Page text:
Film In 2009, I undertook to watch all of Alfred Hitchcock's films in order and somewhat review them on this blog. That endeavour is all posted here, including a brief survey of my favourite, Rear Window, which even more than the director's consensus best, Vertigo, seems to be a near perfect film in that it contains all of the suspense and psychological rigour but also a modicum of humour and Grace Kelly.  It's also the film I relate to most given my highrise living and proximity to other buildings through which you can see other lives even though you must not, also making you conscious that people might just be able to see how you conduct yourselves.  It's a conspiratorial privacy augmented with blinds and curtains when absolutely necessary.

This need to work through lists is born of a restless, distracted interest in culture which requires taming, of being, as I say in my Twitter profile of being intensely interested in everything and so needing guidance so as not let the entirety of culture topple in on me.  So there I am watching acting and directing careers in order, the adventures of a Time Lord across media, visiting art institutions and the boxed sets of television, the endless boxed sets.  At the moment, in what I intend to the list to end all lists, I'm working through 1001 films to watch before I die, which typically is actually more like a thousand and a half due to annual updates and of course I'm trying to see them in chronological order, one per day.  I'm in the 1940s now.  I've been at this nearly six months.

Every one is a challenge and there always moments when I hit the wall.  There are abandoned projects.  There was a moment whilst listening to In Our Time in order when I realised that my interest in everything didn't stretch to evolutionary psychology or literary modernism and that indeed my inability to really understand what any of these people were saying was making me depressed.  Attempting to follow This American Life from the start also foundered at the end of the Your Radio Treehouse era because that was the moment when show re-emerged fully formed and I was falling behind on new episodes.  That's also a factor.  These projects tend to work best when there's an obvious end point or a single body of work. Part of me wishes Woody Allen would stop for this reason.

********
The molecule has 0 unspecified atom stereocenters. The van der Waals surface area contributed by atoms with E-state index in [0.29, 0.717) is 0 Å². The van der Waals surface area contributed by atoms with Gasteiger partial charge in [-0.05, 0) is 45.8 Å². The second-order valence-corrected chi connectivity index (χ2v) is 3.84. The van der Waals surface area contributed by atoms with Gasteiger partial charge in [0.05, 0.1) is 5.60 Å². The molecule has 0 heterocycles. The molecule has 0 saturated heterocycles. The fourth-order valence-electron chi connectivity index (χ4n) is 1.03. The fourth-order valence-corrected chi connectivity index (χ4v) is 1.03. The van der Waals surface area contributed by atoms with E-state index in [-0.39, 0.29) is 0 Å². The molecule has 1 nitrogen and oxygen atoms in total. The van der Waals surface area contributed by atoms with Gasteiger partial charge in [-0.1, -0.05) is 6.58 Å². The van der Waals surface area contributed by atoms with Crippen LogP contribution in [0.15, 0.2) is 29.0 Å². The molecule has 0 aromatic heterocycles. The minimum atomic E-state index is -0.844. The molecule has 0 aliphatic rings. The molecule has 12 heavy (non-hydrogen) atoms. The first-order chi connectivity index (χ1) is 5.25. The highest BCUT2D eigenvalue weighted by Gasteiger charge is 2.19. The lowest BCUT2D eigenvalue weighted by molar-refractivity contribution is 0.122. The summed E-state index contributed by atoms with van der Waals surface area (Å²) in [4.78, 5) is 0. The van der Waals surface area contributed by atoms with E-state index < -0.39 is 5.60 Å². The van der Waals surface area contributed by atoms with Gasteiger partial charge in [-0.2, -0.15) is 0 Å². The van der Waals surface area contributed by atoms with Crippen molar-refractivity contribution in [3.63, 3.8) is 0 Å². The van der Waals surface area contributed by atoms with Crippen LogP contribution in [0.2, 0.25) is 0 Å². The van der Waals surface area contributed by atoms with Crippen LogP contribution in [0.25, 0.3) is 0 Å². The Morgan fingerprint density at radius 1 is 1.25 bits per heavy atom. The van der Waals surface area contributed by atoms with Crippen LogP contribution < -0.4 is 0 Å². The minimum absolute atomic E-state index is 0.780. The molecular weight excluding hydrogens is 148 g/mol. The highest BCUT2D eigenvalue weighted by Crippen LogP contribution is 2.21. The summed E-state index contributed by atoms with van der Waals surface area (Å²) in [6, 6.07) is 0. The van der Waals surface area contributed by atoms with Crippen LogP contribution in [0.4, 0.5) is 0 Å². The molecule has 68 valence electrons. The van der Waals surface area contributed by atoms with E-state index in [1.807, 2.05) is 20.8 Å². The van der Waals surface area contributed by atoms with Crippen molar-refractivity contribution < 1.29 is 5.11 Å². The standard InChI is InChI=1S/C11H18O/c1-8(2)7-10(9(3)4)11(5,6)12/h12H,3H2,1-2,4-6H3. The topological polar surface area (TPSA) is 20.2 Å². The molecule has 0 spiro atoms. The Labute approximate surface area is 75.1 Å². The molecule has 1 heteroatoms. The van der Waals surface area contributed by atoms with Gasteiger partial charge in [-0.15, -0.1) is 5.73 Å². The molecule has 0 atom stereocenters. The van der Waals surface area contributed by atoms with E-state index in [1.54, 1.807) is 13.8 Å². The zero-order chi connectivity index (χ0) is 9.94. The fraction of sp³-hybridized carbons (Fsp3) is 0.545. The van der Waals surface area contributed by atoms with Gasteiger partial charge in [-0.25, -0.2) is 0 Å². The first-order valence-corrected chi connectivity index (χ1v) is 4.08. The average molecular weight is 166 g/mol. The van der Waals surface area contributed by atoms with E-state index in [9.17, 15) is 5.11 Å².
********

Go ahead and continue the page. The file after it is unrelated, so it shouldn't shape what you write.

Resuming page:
None of these are achievements exactly.  My personal Everest was returning to a red brick university for an MA and I'm quite content that being my great achievement, at least for now.  But there's still a sense of pleasure at completing especially if you feel like you've learnt something.  Only until I watched my way through Hitchcock's career did I notice that he utilised roughly the same plot over and over through much of his career, of the wrongly accused on the run but that it wasn't until he shifted away from this that his true classics emerged.  So perhaps there is something to be said for not relying too much on linear thinking.

Shakespeare on Merseyside.

Radio The BBC has announced local radio's contributions to their Shakespeare festival which includes Radio Merseyside and would you believe:
"BBC Radio Merseyside will be delving into the story of actress Sarah Siddons who played Hamlet in Liverpool in 1778. At a time when actresses were still associated with prostitutes, Siddons took pains to lead an exemplary life as a respectable married woman.

Although her husband was a respected actor, she was really the family’s breadwinner, the brighter talent and the bigger draw at the box office.

Siddons’ ground-breaking Hamlet extended the possibilities for actresses on stage and paved the way for a flock of others to follow suit.

Frances De La Tour and Maxine Peake are just two of the actresses who’ve tackled the role of Hamlet while Fiona Shaw and Frances Barber have played other male roles."
Which seems like is going to be a documentary, but all I've found is this longer story (which is still well worth reading).  Nevertheless there's a page at the Shakespeare on Tour website collecting stories connecting Shakespeare to Merseyside.